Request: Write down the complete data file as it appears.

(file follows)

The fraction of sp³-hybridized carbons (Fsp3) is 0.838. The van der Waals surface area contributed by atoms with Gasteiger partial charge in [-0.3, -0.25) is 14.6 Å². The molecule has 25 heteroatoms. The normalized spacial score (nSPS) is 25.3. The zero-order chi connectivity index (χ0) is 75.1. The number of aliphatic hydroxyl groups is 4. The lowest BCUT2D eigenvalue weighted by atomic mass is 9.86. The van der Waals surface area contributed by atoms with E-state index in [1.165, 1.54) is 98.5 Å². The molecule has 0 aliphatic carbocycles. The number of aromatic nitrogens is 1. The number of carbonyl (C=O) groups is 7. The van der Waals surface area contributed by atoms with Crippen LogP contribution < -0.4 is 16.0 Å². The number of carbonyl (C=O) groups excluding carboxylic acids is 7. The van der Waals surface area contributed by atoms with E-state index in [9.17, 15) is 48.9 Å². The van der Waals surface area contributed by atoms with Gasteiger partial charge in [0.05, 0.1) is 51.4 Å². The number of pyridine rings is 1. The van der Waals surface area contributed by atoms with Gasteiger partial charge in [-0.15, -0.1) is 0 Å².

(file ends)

The fraction of sp³-hybridized carbons (Fsp3) is 0.838. The van der Waals surface area contributed by atoms with Gasteiger partial charge in [-0.3, -0.25) is 14.6 Å². The molecule has 25 heteroatoms. The normalized spacial score (nSPS) is 25.3. The zero-order chi connectivity index (χ0) is 75.1. The number of aliphatic hydroxyl groups is 4. The lowest BCUT2D eigenvalue weighted by atomic mass is 9.86. The van der Waals surface area contributed by atoms with E-state index in [1.165, 1.54) is 98.5 Å². The molecule has 0 aliphatic carbocycles. The number of aromatic nitrogens is 1. The number of carbonyl (C=O) groups is 7. The van der Waals surface area contributed by atoms with Crippen LogP contribution < -0.4 is 16.0 Å². The number of carbonyl (C=O) groups excluding carboxylic acids is 7. The van der Waals surface area contributed by atoms with E-state index in [9.17, 15) is 48.9 Å². The van der Waals surface area contributed by atoms with Gasteiger partial charge in [0.05, 0.1) is 51.4 Å². The number of pyridine rings is 1. The van der Waals surface area contributed by atoms with Gasteiger partial charge in [-0.15, -0.1) is 0 Å².